2. attempts at intentional community in Gisborne (2004-2006)
  3. sharing infrastructure/resources in Gisborne (2007-2014)
  4. living on the marae and building on multiply-owned Maori land at Makarika near Ruatoria (2015-)

I’ll give a brief overview of my upbringing and summarise the contexts and experiences, and at the end share some lessons I think we’ve learned along the way.


I had a fairly typical upbringing in middle-class New Zealand, raised in a two parent, two child family in Tauranga, my parents both came from large working-class Pakeha families and both had been quite independent from an early age. My father considers himself an egalitarian and has a lot of sympathy for Marx and communitarian ideas. My mother worries a lot about money and security is important to her – so she would have been very pleased they were able to build the first house they owned as 20-somethings in the late 1960s for about 1,200 pounds. She was a high school teacher with a commerce degree and he was a postie who dropped out of school at 14 to work in an engineering workshop making glasses. Their co-housing experience included building a self-contained flat in the downstairs of their new house to rent out – and potentially for elderly relatives to eventually utilise, that provided extra income and extra security. And like most Kiwi kids before the internet and console games, we did heaps with the other children and families in the neighbourhood – sharing meals, childcare and gardening tools.

In the early 1980s when I had just turned 10, Mum and Dad bought a small farm with 20 acres on the edge of the city. They joined the NZ Small Farmers Association (Dad eventually becoming President for a while) and were good gardeners and tried their hand at husbandry of various animals. It was 1984-5 and interest rates shot to 24%, so they really struggled to keep the dream alive, but they managed to keep the farm as Dad had a job in the public service (Dept of Social Welfare) and Mum worked in an educational toy shop they owned with another couple. Eventually the city expanded and the farm was acquired by the local authorities in 2001 who wanted to use the flats for stormwater run off from all the new subdivisions being built on what were previously similar small farms and orchards.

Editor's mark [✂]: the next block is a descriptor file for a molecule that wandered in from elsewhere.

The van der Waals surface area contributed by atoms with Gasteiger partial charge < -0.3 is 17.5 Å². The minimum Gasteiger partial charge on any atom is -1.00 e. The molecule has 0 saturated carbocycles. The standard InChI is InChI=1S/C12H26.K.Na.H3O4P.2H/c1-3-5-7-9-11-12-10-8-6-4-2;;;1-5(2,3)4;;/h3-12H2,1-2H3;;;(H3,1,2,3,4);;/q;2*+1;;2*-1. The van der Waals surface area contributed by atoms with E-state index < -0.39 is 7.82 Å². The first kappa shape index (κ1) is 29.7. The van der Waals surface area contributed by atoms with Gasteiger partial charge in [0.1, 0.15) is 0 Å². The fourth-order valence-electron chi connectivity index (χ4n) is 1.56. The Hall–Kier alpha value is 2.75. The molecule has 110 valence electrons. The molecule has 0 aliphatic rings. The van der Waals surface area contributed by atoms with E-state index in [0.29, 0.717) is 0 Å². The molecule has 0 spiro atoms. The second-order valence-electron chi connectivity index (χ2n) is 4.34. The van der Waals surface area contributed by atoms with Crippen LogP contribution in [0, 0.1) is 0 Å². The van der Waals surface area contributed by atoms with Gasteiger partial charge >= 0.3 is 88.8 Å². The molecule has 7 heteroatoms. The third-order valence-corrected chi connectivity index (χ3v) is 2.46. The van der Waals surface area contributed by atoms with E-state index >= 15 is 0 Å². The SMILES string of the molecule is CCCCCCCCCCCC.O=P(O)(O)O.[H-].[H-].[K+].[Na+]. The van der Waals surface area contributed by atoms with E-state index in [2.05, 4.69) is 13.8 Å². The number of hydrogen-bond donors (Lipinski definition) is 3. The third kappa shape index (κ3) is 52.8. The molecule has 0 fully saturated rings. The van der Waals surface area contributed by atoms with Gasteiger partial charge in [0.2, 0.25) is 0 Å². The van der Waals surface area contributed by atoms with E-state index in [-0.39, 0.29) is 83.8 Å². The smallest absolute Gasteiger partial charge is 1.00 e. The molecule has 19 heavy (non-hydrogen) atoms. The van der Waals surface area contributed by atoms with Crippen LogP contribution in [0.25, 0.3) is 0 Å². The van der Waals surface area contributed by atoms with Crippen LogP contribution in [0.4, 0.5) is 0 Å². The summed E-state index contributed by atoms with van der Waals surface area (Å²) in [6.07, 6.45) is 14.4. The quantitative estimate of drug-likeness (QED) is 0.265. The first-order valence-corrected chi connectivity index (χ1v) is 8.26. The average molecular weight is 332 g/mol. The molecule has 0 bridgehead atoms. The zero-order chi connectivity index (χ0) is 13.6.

1: Urban Vision, Wellington (1994-1998)

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Our wedding reception in 1998 – the old orphanage I was living in is just through the trees – a great meal was provided by our generous UV friends who gave up their day (and the night before) to help us out. All up we spent about $1,000 on the wedding and reception for 200+ guests. So cheap, in more ways than one!

 

After leaving school, I moved to Wellington to study design and got involved with an organisation called Youth For Christ Wellington. YFC had its origins in the conservative North American evangelical movement but the Wellington branch had become quite progressive. In addition to the youth clubs YFC had always run with volunteers, we started more focused conscientisation groups with young people and would regularly organise protests, pickets and support civil disobedience aimed at challenging the abuse of political power, oppression, injustice and violence against the poor and marginalised – whether it was Council housing tenants, young offenders, East Timorese villagers or Iraqi families. We had a number of flats of young people as well as one home for teenage girls that were unable to live with their family because it was too dangerous for the girl or because the girl had burnt her bridges (sometimes the home) with family.